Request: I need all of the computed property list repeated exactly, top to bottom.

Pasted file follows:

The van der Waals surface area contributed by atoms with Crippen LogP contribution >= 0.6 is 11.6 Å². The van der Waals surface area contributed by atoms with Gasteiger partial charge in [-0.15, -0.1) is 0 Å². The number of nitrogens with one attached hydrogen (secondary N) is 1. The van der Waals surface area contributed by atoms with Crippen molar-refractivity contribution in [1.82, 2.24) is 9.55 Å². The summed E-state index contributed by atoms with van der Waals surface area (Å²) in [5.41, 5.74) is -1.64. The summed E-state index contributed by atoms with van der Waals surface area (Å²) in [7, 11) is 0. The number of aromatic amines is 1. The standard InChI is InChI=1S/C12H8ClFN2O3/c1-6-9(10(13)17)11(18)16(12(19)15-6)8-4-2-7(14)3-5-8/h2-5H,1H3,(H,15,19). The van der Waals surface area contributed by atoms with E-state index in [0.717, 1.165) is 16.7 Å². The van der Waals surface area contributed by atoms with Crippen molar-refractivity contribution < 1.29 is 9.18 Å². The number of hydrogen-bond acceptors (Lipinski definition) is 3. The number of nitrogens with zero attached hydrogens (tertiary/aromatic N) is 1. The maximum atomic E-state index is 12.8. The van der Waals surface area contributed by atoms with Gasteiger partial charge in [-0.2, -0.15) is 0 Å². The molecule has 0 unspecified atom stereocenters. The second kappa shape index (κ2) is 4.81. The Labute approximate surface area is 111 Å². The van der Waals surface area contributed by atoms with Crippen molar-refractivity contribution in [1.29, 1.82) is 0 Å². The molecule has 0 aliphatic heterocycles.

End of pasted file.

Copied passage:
The van der Waals surface area contributed by atoms with Crippen LogP contribution >= 0.6 is 11.6 Å². The van der Waals surface area contributed by atoms with Gasteiger partial charge in [-0.15, -0.1) is 0 Å². The number of nitrogens with one attached hydrogen (secondary N) is 1. The van der Waals surface area contributed by atoms with Crippen molar-refractivity contribution in [1.82, 2.24) is 9.55 Å². The summed E-state index contributed by atoms with van der Waals surface area (Å²) in [5.41, 5.74) is -1.64. The summed E-state index contributed by atoms with van der Waals surface area (Å²) in [7, 11) is 0. The number of aromatic amines is 1. The standard InChI is InChI=1S/C12H8ClFN2O3/c1-6-9(10(13)17)11(18)16(12(19)15-6)8-4-2-7(14)3-5-8/h2-5H,1H3,(H,15,19). The van der Waals surface area contributed by atoms with E-state index in [0.717, 1.165) is 16.7 Å². The van der Waals surface area contributed by atoms with Crippen molar-refractivity contribution < 1.29 is 9.18 Å². The number of hydrogen-bond acceptors (Lipinski definition) is 3. The number of nitrogens with zero attached hydrogens (tertiary/aromatic N) is 1. The maximum atomic E-state index is 12.8. The van der Waals surface area contributed by atoms with Gasteiger partial charge in [-0.2, -0.15) is 0 Å². The molecule has 0 unspecified atom stereocenters. The second kappa shape index (κ2) is 4.81. The Labute approximate surface area is 111 Å². The van der Waals surface area contributed by atoms with Crippen molar-refractivity contribution in [1.29, 1.82) is 0 Å². The molecule has 0 aliphatic heterocycles.